Chemistry and physiology are the two great magicians of the future, who are destined to open the eyes of mankind to the great physical truths. With every day, the identity between the animal and physical man, between the plant and man, and even between the reptile and its nest, the rock, and man -- is more and more clearly shown ... Each particle -- whether you call it organic or inorganic -- is a life ... (Secret Doctrine, 1888, I, 261).
Research increasingly shows the hardiness, the prevalence, the invulnerability, even of those forms artificially distinguished as "living." Living organisms have been found in a Pre-Cambrian rock from the Algonkian in Canada and in one from the Grand Canyon of the Colorado. They have also been found in Pliocene rock at a depth of several hundred feet.(4)

Experiments by Dr. C. W. Kanolt, of the Low Temperature Laboratory of the Bureau of Mines, indicate that "life" does not disappear even at absolute zero; although it has previously been thought that all motion ceased at that temperature.(5)

The famous Professor, F. W. Twort, co-discoverer of the "bacteriophage," suspects that radio waves could be used to stimulate or create sub-germs on the border-line between "dead" and "living" matter. Such creatures, he says, would be scarcely larger than the chemical molecules of some organic substances. He thinks that if such creatures do not exist today, they must have at some previous time.(6) So said Madame Blavatsky. And Madame Blavatsky stated that the "homunculi" of Paracelsus, artificially "living" beings, were a reality in occultism and might become such in science one day.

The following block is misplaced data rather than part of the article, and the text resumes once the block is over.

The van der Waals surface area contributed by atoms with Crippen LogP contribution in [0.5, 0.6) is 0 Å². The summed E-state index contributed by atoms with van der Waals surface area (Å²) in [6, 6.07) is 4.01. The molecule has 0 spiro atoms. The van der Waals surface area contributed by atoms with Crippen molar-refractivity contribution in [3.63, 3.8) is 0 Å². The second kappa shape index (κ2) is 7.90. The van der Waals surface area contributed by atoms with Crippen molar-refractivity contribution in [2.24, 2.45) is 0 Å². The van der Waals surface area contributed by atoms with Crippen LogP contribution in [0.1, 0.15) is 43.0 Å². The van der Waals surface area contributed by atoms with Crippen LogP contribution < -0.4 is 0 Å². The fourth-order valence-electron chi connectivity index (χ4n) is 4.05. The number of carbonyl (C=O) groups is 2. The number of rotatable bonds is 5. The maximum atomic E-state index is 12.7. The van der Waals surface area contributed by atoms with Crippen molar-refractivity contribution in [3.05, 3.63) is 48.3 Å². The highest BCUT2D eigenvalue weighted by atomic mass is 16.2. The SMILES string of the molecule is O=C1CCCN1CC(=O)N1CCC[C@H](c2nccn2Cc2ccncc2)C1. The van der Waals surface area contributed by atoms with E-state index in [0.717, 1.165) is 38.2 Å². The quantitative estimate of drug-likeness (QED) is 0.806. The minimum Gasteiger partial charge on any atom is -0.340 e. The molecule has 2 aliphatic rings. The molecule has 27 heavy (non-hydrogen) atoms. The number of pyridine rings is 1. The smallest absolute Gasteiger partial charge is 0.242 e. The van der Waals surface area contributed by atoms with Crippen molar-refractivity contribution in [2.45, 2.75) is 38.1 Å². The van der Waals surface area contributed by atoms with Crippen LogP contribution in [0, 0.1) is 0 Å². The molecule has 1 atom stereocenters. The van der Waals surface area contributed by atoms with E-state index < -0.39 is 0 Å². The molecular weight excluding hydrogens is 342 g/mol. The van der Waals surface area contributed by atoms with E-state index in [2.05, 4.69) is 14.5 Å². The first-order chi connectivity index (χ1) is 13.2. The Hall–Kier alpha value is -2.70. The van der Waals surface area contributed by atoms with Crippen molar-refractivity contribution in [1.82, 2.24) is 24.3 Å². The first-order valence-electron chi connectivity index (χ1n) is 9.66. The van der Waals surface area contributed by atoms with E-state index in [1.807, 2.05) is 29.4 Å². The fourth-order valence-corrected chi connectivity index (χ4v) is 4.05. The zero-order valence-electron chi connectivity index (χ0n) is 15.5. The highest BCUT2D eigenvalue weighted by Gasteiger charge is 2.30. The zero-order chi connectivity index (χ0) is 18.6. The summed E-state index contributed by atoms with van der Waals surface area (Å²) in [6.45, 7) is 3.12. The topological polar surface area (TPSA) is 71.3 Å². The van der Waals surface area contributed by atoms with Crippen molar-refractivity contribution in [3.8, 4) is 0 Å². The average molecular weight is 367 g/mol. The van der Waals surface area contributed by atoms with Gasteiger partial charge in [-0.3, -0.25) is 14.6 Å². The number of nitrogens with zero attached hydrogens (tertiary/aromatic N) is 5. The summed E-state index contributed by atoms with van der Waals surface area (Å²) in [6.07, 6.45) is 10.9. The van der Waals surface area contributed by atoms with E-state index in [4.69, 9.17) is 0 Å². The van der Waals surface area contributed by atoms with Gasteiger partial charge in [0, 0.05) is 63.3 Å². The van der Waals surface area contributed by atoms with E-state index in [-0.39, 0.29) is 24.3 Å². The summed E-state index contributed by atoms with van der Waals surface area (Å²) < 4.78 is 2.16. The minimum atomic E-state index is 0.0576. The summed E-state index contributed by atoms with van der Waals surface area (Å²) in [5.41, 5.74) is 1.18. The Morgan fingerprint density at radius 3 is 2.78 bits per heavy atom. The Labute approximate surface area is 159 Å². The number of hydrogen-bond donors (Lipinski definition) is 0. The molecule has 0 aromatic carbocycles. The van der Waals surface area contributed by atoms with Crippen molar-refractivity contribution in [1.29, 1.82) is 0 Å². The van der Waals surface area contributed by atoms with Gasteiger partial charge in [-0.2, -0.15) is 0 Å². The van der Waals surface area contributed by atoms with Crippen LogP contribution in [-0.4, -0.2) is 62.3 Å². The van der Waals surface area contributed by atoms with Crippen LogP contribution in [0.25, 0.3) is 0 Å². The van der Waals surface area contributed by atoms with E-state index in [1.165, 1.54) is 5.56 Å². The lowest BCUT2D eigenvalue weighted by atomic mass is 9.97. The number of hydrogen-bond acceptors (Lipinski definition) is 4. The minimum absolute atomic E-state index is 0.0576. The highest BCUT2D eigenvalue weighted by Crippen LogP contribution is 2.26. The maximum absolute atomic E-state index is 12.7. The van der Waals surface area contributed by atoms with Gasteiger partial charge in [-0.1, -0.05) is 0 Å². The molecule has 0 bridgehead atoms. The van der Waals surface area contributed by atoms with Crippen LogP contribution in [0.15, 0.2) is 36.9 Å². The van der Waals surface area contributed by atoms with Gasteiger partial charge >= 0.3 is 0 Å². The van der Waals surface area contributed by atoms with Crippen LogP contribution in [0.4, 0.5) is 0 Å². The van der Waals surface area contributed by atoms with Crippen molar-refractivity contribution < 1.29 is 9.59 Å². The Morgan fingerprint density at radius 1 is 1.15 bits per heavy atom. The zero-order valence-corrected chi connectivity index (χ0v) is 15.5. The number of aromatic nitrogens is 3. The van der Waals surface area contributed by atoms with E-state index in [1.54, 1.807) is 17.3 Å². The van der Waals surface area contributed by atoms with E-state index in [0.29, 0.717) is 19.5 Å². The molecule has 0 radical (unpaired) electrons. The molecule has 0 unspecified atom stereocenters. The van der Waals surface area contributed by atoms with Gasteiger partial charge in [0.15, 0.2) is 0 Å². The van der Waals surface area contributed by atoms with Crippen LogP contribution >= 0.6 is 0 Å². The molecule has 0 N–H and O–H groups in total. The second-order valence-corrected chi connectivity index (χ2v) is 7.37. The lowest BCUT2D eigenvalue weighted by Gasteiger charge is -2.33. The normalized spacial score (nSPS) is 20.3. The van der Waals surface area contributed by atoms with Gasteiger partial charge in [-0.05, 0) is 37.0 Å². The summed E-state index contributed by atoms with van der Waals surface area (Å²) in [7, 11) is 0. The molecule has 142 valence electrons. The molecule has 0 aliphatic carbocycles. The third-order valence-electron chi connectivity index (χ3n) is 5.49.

Now, if, agreeably to Dr. Twort's hypothesis, "life" can be "stimulated" in the "inanimate," must not that life then be potential in it? And where, then, is the difference between the potency and the latency? Is not all matter sleeping life on the evidence of science itself? Thus let us mark down once and for all another of H.P.B.'s most startling prophecies vindicated.

As to our outward physical bodies ... the Doctrine teaches a strange lesson; so strange that unless thoroughly explained and as rightly comprehended, it is only the exact Science of the future that is destined to vindicate the theory fully. ALL IS LIFE, and every atom of even mineral dust is a LIFE, though beyond our comprehension and perception ... (S.D. I, 248.)